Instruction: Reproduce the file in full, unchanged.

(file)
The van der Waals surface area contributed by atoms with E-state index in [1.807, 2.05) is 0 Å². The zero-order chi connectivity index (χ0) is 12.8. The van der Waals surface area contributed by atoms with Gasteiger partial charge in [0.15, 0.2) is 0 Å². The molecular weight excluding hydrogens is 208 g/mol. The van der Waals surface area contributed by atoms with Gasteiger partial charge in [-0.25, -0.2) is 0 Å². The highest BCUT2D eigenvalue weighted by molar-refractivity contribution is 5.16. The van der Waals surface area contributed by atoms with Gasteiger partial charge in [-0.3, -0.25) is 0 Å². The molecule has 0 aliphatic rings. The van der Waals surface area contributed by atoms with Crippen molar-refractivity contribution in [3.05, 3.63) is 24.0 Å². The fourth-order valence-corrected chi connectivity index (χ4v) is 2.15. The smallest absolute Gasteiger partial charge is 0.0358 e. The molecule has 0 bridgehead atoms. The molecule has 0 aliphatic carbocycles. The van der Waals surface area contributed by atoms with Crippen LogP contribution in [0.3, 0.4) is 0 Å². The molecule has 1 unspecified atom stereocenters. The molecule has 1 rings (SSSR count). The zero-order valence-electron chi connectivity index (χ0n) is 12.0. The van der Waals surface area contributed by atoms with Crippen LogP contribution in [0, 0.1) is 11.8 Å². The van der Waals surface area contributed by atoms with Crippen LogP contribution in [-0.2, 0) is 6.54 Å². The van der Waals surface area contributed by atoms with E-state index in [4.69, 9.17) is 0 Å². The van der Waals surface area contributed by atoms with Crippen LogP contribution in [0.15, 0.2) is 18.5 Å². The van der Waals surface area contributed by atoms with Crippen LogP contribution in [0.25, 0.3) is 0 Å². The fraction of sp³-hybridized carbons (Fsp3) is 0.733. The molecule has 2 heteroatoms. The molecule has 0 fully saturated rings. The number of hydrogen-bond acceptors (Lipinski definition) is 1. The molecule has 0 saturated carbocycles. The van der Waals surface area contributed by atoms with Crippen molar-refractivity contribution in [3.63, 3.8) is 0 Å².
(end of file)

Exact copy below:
The van der Waals surface area contributed by atoms with E-state index in [1.807, 2.05) is 0 Å². The zero-order chi connectivity index (χ0) is 12.8. The van der Waals surface area contributed by atoms with Gasteiger partial charge in [0.15, 0.2) is 0 Å². The molecular weight excluding hydrogens is 208 g/mol. The van der Waals surface area contributed by atoms with Gasteiger partial charge in [-0.25, -0.2) is 0 Å². The highest BCUT2D eigenvalue weighted by molar-refractivity contribution is 5.16. The van der Waals surface area contributed by atoms with Gasteiger partial charge in [-0.3, -0.25) is 0 Å². The molecule has 0 aliphatic rings. The van der Waals surface area contributed by atoms with Crippen molar-refractivity contribution in [3.05, 3.63) is 24.0 Å². The fourth-order valence-corrected chi connectivity index (χ4v) is 2.15. The smallest absolute Gasteiger partial charge is 0.0358 e. The molecule has 0 bridgehead atoms. The molecule has 0 aliphatic carbocycles. The van der Waals surface area contributed by atoms with Crippen LogP contribution in [0.3, 0.4) is 0 Å². The molecule has 1 unspecified atom stereocenters. The molecule has 1 rings (SSSR count). The zero-order valence-electron chi connectivity index (χ0n) is 12.0. The van der Waals surface area contributed by atoms with Crippen LogP contribution in [0, 0.1) is 11.8 Å². The van der Waals surface area contributed by atoms with Crippen LogP contribution in [-0.2, 0) is 6.54 Å². The van der Waals surface area contributed by atoms with E-state index in [4.69, 9.17) is 0 Å². The van der Waals surface area contributed by atoms with Crippen LogP contribution in [0.15, 0.2) is 18.5 Å². The van der Waals surface area contributed by atoms with Crippen LogP contribution in [0.25, 0.3) is 0 Å². The fraction of sp³-hybridized carbons (Fsp3) is 0.733. The molecule has 2 heteroatoms. The molecule has 0 fully saturated rings. The number of hydrogen-bond acceptors (Lipinski definition) is 1. The molecule has 0 saturated carbocycles. The van der Waals surface area contributed by atoms with Crippen molar-refractivity contribution in [3.63, 3.8) is 0 Å².